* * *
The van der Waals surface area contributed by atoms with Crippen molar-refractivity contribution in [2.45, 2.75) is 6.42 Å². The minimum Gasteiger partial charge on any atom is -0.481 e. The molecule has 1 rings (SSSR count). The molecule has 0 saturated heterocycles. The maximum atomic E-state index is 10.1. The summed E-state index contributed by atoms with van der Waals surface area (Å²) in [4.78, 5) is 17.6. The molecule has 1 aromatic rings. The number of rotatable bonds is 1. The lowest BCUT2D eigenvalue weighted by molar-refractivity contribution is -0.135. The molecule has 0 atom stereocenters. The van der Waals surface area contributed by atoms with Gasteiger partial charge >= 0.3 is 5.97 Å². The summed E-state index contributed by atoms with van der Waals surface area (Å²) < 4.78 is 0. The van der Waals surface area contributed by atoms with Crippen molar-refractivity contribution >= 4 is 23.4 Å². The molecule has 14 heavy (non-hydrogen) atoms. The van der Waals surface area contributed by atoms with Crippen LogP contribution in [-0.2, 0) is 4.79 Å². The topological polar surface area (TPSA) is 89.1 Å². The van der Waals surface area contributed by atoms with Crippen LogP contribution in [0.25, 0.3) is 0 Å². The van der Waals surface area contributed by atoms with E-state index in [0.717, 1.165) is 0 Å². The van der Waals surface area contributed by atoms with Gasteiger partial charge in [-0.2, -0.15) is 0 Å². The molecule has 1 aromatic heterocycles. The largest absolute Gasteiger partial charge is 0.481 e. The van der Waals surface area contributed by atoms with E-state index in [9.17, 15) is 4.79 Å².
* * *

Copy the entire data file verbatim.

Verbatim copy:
The van der Waals surface area contributed by atoms with Crippen molar-refractivity contribution in [2.45, 2.75) is 6.42 Å². The minimum Gasteiger partial charge on any atom is -0.481 e. The molecule has 1 rings (SSSR count). The molecule has 0 saturated heterocycles. The maximum atomic E-state index is 10.1. The summed E-state index contributed by atoms with van der Waals surface area (Å²) in [4.78, 5) is 17.6. The molecule has 1 aromatic rings. The number of rotatable bonds is 1. The lowest BCUT2D eigenvalue weighted by molar-refractivity contribution is -0.135. The molecule has 0 atom stereocenters. The van der Waals surface area contributed by atoms with Gasteiger partial charge >= 0.3 is 5.97 Å². The summed E-state index contributed by atoms with van der Waals surface area (Å²) < 4.78 is 0. The van der Waals surface area contributed by atoms with Crippen molar-refractivity contribution >= 4 is 23.4 Å². The molecule has 14 heavy (non-hydrogen) atoms. The van der Waals surface area contributed by atoms with Crippen LogP contribution in [-0.2, 0) is 4.79 Å². The topological polar surface area (TPSA) is 89.1 Å². The van der Waals surface area contributed by atoms with Crippen LogP contribution in [0.25, 0.3) is 0 Å². The van der Waals surface area contributed by atoms with E-state index in [0.717, 1.165) is 0 Å². The van der Waals surface area contributed by atoms with Gasteiger partial charge in [-0.2, -0.15) is 0 Å². The molecule has 1 aromatic heterocycles. The largest absolute Gasteiger partial charge is 0.481 e. The van der Waals surface area contributed by atoms with E-state index in [9.17, 15) is 4.79 Å².